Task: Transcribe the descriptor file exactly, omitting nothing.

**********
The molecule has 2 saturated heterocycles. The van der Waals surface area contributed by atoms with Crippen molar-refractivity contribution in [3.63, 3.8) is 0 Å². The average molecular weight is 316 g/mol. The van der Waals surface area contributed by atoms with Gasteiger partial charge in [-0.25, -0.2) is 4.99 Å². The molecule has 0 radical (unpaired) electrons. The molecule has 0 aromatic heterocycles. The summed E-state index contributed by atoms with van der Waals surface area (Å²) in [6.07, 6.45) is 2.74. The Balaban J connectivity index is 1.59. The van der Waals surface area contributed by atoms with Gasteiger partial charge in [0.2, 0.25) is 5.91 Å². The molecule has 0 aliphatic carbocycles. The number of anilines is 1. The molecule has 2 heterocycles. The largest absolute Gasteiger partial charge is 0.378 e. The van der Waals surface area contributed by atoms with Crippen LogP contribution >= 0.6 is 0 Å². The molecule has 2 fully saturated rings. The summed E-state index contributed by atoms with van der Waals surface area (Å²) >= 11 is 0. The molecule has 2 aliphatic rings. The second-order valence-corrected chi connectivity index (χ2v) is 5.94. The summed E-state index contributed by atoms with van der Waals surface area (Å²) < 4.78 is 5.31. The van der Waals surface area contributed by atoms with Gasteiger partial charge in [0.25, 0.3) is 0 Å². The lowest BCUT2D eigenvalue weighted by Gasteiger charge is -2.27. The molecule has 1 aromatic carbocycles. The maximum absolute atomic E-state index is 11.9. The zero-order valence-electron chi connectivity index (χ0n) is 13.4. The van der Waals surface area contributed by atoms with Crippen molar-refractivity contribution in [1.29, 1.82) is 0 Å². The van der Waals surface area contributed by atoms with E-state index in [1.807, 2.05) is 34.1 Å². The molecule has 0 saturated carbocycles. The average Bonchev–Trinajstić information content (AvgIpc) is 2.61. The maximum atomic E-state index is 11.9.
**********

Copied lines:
The molecule has 2 saturated heterocycles. The van der Waals surface area contributed by atoms with Crippen molar-refractivity contribution in [3.63, 3.8) is 0 Å². The average molecular weight is 316 g/mol. The van der Waals surface area contributed by atoms with Gasteiger partial charge in [-0.25, -0.2) is 4.99 Å². The molecule has 0 radical (unpaired) electrons. The molecule has 0 aromatic heterocycles. The summed E-state index contributed by atoms with van der Waals surface area (Å²) in [6.07, 6.45) is 2.74. The Balaban J connectivity index is 1.59. The van der Waals surface area contributed by atoms with Gasteiger partial charge in [0.2, 0.25) is 5.91 Å². The molecule has 0 aliphatic carbocycles. The number of anilines is 1. The molecule has 2 heterocycles. The largest absolute Gasteiger partial charge is 0.378 e. The van der Waals surface area contributed by atoms with Crippen LogP contribution >= 0.6 is 0 Å². The molecule has 2 fully saturated rings. The summed E-state index contributed by atoms with van der Waals surface area (Å²) >= 11 is 0. The molecule has 2 aliphatic rings. The second-order valence-corrected chi connectivity index (χ2v) is 5.94. The summed E-state index contributed by atoms with van der Waals surface area (Å²) < 4.78 is 5.31. The van der Waals surface area contributed by atoms with Gasteiger partial charge in [0.25, 0.3) is 0 Å². The lowest BCUT2D eigenvalue weighted by Gasteiger charge is -2.27. The molecule has 1 aromatic carbocycles. The maximum absolute atomic E-state index is 11.9. The zero-order valence-electron chi connectivity index (χ0n) is 13.4. The van der Waals surface area contributed by atoms with Crippen molar-refractivity contribution in [1.29, 1.82) is 0 Å². The van der Waals surface area contributed by atoms with E-state index in [1.807, 2.05) is 34.1 Å². The molecule has 0 saturated carbocycles. The average Bonchev–Trinajstić information content (AvgIpc) is 2.61. The maximum atomic E-state index is 11.9.